The Two Books

The Book of Grace

That the Revelation is largely a book of symbols will be understood by all our readers. Some of these symbols are difficult to interpret, others are exceedingly plain. Christ is the great centre of Revelation 5, and the chapter is easy to understand.

THE LION OF THE TRIBE OF JUDA, THE ROOT OF DAVID takes the Book. It is plain that whatever the results of the opening of this seven-sealed scroll may be they have Israel specially in view, for the titles of the Lord here given are distinctly Jewish titles. His labours of Love for His Assembly are completed (Eph. 5:25-32). He has presented her to Himself a glorious church not having spot or wrinkle or any such thing, and He turns His attention now to earth and to those judgments that shall prepare the way for His kingdom in it, but He does so as the One who is to bear David's sceptre, and the one who made a sure covenant with David.

We gain little from our study of the Word if we do not gain some fuller knowledge of Himself, consequently we will consider Him. In other days and in other circumstances He opened a book.

We read the story in the fourth chapter of Luke's Gospel: He stood up, the meek and lowly Jesus, in the synagogue of Nazareth in which He had often sat as a boy, and the book of the Prophet Esaias was given to Him. He turned to the 61st chapter of Isaiah and read those beautiful words concerning Himself, "The Spirit of the Lord is upon Me because He has anointed Me to preach the gospel to the poor, He has sent Me to heal the broken-hearted, to preach deliverance to the captives, to open the eyes of the blind, to set at liberty them that are bruised, to preach the acceptable year of the Lord." He ceased to read in the middle of a sentence and put a full stop where in our Old Testament we have only a comma, and He closed the book. Why did He do that? The completion of the sentence is this "And the day of vengeance of our God." He was then and there to open the acceptable year of the Lord, the year of grace, the year of blessing, and to postpone the day of vengeance until that year had run its course. That year has extended until now. In order to open and tell the tale of grace He had to be the man of sorrows in His life and the sacrifice for sin in His death. He was both, blessed by His name, and the grace of God is now in full revelation. But the Jews did not want the grace of God nor Him who brought it to them. It is true they marvelled at His words. They sounded in their ears like sweetest music, but when He showed them how that grace worked, that it reached out to the poor hopeless Gentile, and passed the smug, self-satisfied, self-righteous religionist by, they were filled with rage and took Him to the brow of the hill on which their city was built to cast Him down headlong. They rejected Him and the grace of God, and that is why they wander strangers upon the earth today, and they will never know peace and rest until they receive it on the ground of the grace that He whom they rejected brought into the world. When He takes the book of the Revelation the year of grace will have run to its close and the first hour of the day of vengeance will have struck.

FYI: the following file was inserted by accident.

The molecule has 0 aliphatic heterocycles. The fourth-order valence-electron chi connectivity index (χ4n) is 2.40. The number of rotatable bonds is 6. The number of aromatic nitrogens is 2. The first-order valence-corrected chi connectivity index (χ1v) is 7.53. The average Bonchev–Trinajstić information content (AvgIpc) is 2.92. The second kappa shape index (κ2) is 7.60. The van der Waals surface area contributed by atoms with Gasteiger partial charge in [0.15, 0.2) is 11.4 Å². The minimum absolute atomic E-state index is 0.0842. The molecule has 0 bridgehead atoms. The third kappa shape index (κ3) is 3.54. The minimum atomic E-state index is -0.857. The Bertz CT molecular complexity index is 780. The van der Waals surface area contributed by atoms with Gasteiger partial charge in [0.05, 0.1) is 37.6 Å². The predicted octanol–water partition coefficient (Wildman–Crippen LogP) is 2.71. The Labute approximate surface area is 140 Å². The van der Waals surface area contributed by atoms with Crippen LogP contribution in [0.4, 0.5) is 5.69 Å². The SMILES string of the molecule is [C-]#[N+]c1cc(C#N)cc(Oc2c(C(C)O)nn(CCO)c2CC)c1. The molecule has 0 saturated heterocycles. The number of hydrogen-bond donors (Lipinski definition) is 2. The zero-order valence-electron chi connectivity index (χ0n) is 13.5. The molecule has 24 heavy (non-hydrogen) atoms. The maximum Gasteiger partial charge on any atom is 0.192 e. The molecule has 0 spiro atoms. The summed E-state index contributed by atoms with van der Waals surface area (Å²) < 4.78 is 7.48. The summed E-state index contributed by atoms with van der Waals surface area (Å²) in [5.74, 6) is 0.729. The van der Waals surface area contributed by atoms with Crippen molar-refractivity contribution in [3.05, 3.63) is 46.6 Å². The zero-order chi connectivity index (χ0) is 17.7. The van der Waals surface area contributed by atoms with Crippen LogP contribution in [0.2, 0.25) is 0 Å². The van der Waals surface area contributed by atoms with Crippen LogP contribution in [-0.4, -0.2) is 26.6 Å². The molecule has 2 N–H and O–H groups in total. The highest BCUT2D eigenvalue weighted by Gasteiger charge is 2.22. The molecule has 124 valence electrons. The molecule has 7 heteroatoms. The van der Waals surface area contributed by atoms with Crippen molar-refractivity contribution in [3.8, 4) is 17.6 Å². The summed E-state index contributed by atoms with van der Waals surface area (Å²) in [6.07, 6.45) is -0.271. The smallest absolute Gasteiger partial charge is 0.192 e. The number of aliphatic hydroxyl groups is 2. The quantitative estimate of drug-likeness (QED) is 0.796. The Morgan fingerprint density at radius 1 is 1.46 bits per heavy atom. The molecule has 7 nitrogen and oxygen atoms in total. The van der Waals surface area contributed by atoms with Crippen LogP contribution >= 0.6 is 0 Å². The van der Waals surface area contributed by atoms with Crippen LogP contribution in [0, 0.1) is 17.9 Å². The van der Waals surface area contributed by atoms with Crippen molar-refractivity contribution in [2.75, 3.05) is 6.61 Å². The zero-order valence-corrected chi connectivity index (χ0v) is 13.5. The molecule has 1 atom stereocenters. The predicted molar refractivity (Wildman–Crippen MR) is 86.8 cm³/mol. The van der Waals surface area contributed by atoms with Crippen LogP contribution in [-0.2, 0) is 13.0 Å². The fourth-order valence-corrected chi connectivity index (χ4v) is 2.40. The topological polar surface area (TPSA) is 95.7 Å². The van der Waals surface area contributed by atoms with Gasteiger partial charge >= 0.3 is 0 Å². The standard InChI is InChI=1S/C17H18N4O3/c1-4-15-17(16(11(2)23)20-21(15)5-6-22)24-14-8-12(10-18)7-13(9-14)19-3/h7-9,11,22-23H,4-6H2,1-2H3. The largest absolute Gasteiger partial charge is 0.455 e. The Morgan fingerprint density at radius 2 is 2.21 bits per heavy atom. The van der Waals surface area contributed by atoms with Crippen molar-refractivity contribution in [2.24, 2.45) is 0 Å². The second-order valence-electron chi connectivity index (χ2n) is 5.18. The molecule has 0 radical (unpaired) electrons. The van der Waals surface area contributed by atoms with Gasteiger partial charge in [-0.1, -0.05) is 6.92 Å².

Notice the character of our God. If it is a question of grace it is the year; if it is a question of judgment it is the day; if it is a question of grace our God is long-suffering, not willing that any should perish (2 Peter 3:9); if it is a question of judgment He says "A short work will the Lord make in the earth" (Rom. 9:28).